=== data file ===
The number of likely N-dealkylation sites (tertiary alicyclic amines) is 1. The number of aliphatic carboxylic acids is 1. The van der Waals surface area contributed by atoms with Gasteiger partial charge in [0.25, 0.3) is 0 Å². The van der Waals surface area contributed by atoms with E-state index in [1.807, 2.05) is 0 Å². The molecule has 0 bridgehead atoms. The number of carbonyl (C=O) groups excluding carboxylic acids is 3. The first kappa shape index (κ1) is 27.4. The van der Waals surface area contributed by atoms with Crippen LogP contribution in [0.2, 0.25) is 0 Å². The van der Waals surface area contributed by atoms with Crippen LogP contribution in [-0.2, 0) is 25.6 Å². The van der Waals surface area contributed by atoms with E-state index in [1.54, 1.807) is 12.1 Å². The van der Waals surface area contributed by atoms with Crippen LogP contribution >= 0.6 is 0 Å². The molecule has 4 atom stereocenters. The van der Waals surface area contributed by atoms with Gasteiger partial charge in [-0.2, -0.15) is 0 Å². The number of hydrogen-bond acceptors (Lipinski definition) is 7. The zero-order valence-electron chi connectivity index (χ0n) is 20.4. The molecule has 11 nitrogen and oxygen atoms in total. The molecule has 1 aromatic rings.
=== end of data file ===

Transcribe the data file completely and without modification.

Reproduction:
The number of likely N-dealkylation sites (tertiary alicyclic amines) is 1. The number of aliphatic carboxylic acids is 1. The van der Waals surface area contributed by atoms with Gasteiger partial charge in [0.25, 0.3) is 0 Å². The van der Waals surface area contributed by atoms with E-state index in [1.807, 2.05) is 0 Å². The molecule has 0 bridgehead atoms. The number of carbonyl (C=O) groups excluding carboxylic acids is 3. The first kappa shape index (κ1) is 27.4. The van der Waals surface area contributed by atoms with Crippen LogP contribution in [0.2, 0.25) is 0 Å². The van der Waals surface area contributed by atoms with Crippen LogP contribution in [-0.2, 0) is 25.6 Å². The van der Waals surface area contributed by atoms with E-state index in [1.54, 1.807) is 12.1 Å². The van der Waals surface area contributed by atoms with Crippen LogP contribution >= 0.6 is 0 Å². The molecule has 4 atom stereocenters. The van der Waals surface area contributed by atoms with Gasteiger partial charge in [-0.2, -0.15) is 0 Å². The number of hydrogen-bond acceptors (Lipinski definition) is 7. The zero-order valence-electron chi connectivity index (χ0n) is 20.4. The molecule has 11 nitrogen and oxygen atoms in total. The molecule has 1 aromatic rings.